Love Ghost are an alternative rock band hailing from Los Angeles. Although they are young (two members are juniors in high school) they have already achieved a lot, having opened live for Buckcherry, Berlin and Smash Mouth. Their music is heavily influenced by grunge and heavy rock bands from the 90’s including Nirvana, Smashing Pumpkins and Alice In Chains.
You can also hear the influence of a band like Yellowcard, who augmented their rock sound with violin and, in this case, Love Ghost feature a viola player who performs a similar role. This album, Lobotomy, is their full-length debut and consists of thirteen tracks, produced by Eric Lilivois at London Bridge Studio in Seattle and NRG Studios in Los Angeles.
First track Girl Pusher opens in a blaze of Alice in Chains-style low-end riffage, before Finn Bell’s cathartic Cobain-esque lead vocals grab you by the throat. The track features some complex shifts in tempo, though the chorus is simple and anthemic. The band have a strong command of dynamics, with Mya Greene’s soaring viola nicely contrasting with the guttural guitars. A fine start to the album.
The Scarlet Letter is very different, a blissed out beat, clean guitar and swirling viola lines setting the tone for an epic that clocks in at nearly seven minutes. Finn Bell gives a compelling, angst ridden performance that keeps you gripped to the end. It builds to a tumultuous climax, with the intense, frenzied viola bringing to mind John Cale from The Velvet Underground.
Parasitical Identity is stylistically halfway between the first two tracks, featuring a standout performance from drummer Samson Young. Lyrically, it seems to be about dealing with depression; there is a dark poetry and beauty to lines like, “A cold night of snow and apathy, it’s killing time for me and the moon, in a pit of silence I still hear screams…”.
The following Nowhere is perhaps the most instant track on the album, with an immediately addictive and infectious title hook that soon latches in the mind: “From this everywhere in my head to a nowhere in my soul…”. The frantic intensity of the music perfectly expresses the anxiety and emotional turmoil in the words. A potential single.
Danny Boy is another excellent track, this one another of their mid paced, powerful epics with sheets of thick electric guitar colliding with pounding drums. Again, it contains a highly memorable title hook and the balance between song structure and riffage sections is handled well by the band.
Musically, sixth track 24/7 is one of the album’s lighter moments, more towards the commercial end of alternative rock. Lyrically, it’s somewhat darker; it’s about the totalitarian aspects of authority and how it holds us in place: “There’s no escape from attack, the powers that be never have your back….”. During the breakdown section there are some beautiful, mournful viola lines that add to the emotional punch of the song. Another potential single.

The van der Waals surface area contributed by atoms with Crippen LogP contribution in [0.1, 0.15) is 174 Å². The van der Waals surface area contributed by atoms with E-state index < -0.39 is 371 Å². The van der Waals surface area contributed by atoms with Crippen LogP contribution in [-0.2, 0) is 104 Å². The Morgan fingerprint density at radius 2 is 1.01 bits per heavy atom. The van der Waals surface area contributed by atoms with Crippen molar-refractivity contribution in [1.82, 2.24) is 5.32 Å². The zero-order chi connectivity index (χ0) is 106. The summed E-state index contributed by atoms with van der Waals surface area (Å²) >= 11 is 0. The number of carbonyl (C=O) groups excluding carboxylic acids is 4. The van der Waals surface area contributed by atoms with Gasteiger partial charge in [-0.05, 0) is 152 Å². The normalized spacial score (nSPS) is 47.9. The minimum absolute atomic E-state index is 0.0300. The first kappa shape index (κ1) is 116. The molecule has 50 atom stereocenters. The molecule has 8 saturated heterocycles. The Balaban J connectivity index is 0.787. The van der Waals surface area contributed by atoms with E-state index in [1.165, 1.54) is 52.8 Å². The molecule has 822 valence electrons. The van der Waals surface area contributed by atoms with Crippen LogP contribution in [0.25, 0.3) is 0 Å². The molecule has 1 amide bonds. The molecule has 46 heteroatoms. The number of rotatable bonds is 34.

Tall Poppies and This Is The Truth are two slightly slower tracks on the album, though the former features an incendiary chorus, counterpointed by melancholy viola on the verses. The latter features an affecting vocal performance from Bell, with existential ennui suffused in the lyrics: “Read the whole book, interpreted it with vacant eyes…I’m willing to leave myself behind….”.
Dead Silence and The Underground are two of the most anthemic songs, with Dead Silence containing a particularly skyscraping chorus, while The Underground starts off slowly before exploding into the sucker-punch title hook: “I’m calling from the underground, reaching from under like a crucifix...”. A tornado of viola swirls behind him, raising the musical tension still further. The verse and chorus dynamics are on a level of Nirvana-like mastery.
The lurching, colossal chorus of the following 9mm also recalls Nirvana, though not the slick grunge pop of Nevermind but the rougher, more raw songs from its predecessor Bleach. Twelth track Naked is the most experimental, an ominous sounding instrumental that brought to mind the perfectly controlled chaos of Sonic Youth, with some stunning lead guitar at the climactic moments.
The final In My Head Again closes the album with the most epic song and perhaps the most tortured. A pitch-black riff that any death metal band would be proud of encircles the verse then the music switches to frantic thrash sections, with the escalating voila sounding as spine-chilling as the screeching violins in Hitchcock’s Psycho.
They continue ratcheting up the notches of intensity until it reaches a fever pitch climax around the five minute mark. A calm moment in the storm lulls the listener into a false sense of security, then pulverizes you with the final section. It’s disturbing, unnerving and utterly compelling, the sound of a nervous breakdown.
Overall, this is a remarkable debut album from a band who have juxtaposed grunge, metal and experimental rock to create a potent fusion that sustains the listener’s interest across the durationof the album with some style. The lyrics are poetic and thoughtful, sung with boundless sincerity and honesty, along with cathartic rage. They are the natural heirs to Nirvana, with the musical range of Sonic Youth. They deserve to be huge.